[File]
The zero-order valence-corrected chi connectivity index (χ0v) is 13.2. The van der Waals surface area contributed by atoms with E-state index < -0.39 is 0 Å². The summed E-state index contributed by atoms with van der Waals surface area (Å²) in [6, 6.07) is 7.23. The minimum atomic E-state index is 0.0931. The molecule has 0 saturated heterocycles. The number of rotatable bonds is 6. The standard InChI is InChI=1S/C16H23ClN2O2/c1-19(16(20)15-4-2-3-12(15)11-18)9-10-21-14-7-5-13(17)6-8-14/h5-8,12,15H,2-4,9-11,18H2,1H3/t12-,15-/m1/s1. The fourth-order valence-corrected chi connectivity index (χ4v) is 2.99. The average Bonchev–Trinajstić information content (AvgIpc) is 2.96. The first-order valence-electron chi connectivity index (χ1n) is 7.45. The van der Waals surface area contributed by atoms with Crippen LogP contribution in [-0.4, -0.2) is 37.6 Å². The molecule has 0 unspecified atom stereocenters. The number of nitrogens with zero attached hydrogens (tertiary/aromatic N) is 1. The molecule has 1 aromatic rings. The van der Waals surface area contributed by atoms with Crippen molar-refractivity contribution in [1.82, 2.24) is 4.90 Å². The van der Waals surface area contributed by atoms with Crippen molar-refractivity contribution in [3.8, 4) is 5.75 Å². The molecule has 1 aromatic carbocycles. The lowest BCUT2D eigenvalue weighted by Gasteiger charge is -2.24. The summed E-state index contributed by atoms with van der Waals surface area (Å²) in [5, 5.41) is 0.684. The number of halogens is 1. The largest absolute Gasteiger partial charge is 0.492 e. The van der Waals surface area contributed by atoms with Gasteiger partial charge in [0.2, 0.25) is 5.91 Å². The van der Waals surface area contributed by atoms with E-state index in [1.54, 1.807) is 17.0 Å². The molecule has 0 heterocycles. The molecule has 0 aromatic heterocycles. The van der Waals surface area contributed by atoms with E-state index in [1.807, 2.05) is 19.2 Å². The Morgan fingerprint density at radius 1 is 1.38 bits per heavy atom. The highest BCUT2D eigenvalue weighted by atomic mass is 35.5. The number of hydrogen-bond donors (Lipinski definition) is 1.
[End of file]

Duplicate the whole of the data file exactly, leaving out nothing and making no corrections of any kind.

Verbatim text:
The zero-order valence-corrected chi connectivity index (χ0v) is 13.2. The van der Waals surface area contributed by atoms with E-state index < -0.39 is 0 Å². The summed E-state index contributed by atoms with van der Waals surface area (Å²) in [6, 6.07) is 7.23. The minimum atomic E-state index is 0.0931. The molecule has 0 saturated heterocycles. The number of rotatable bonds is 6. The standard InChI is InChI=1S/C16H23ClN2O2/c1-19(16(20)15-4-2-3-12(15)11-18)9-10-21-14-7-5-13(17)6-8-14/h5-8,12,15H,2-4,9-11,18H2,1H3/t12-,15-/m1/s1. The fourth-order valence-corrected chi connectivity index (χ4v) is 2.99. The average Bonchev–Trinajstić information content (AvgIpc) is 2.96. The first-order valence-electron chi connectivity index (χ1n) is 7.45. The van der Waals surface area contributed by atoms with Crippen LogP contribution in [-0.4, -0.2) is 37.6 Å². The molecule has 0 unspecified atom stereocenters. The number of nitrogens with zero attached hydrogens (tertiary/aromatic N) is 1. The molecule has 1 aromatic rings. The van der Waals surface area contributed by atoms with Crippen molar-refractivity contribution in [1.82, 2.24) is 4.90 Å². The van der Waals surface area contributed by atoms with Crippen molar-refractivity contribution in [3.8, 4) is 5.75 Å². The molecule has 1 aromatic carbocycles. The lowest BCUT2D eigenvalue weighted by Gasteiger charge is -2.24. The summed E-state index contributed by atoms with van der Waals surface area (Å²) in [5, 5.41) is 0.684. The number of halogens is 1. The largest absolute Gasteiger partial charge is 0.492 e. The van der Waals surface area contributed by atoms with Gasteiger partial charge in [0.2, 0.25) is 5.91 Å². The van der Waals surface area contributed by atoms with E-state index in [1.54, 1.807) is 17.0 Å². The molecule has 0 heterocycles. The molecule has 0 aromatic heterocycles. The van der Waals surface area contributed by atoms with E-state index in [1.807, 2.05) is 19.2 Å². The Morgan fingerprint density at radius 1 is 1.38 bits per heavy atom. The highest BCUT2D eigenvalue weighted by atomic mass is 35.5. The number of hydrogen-bond donors (Lipinski definition) is 1.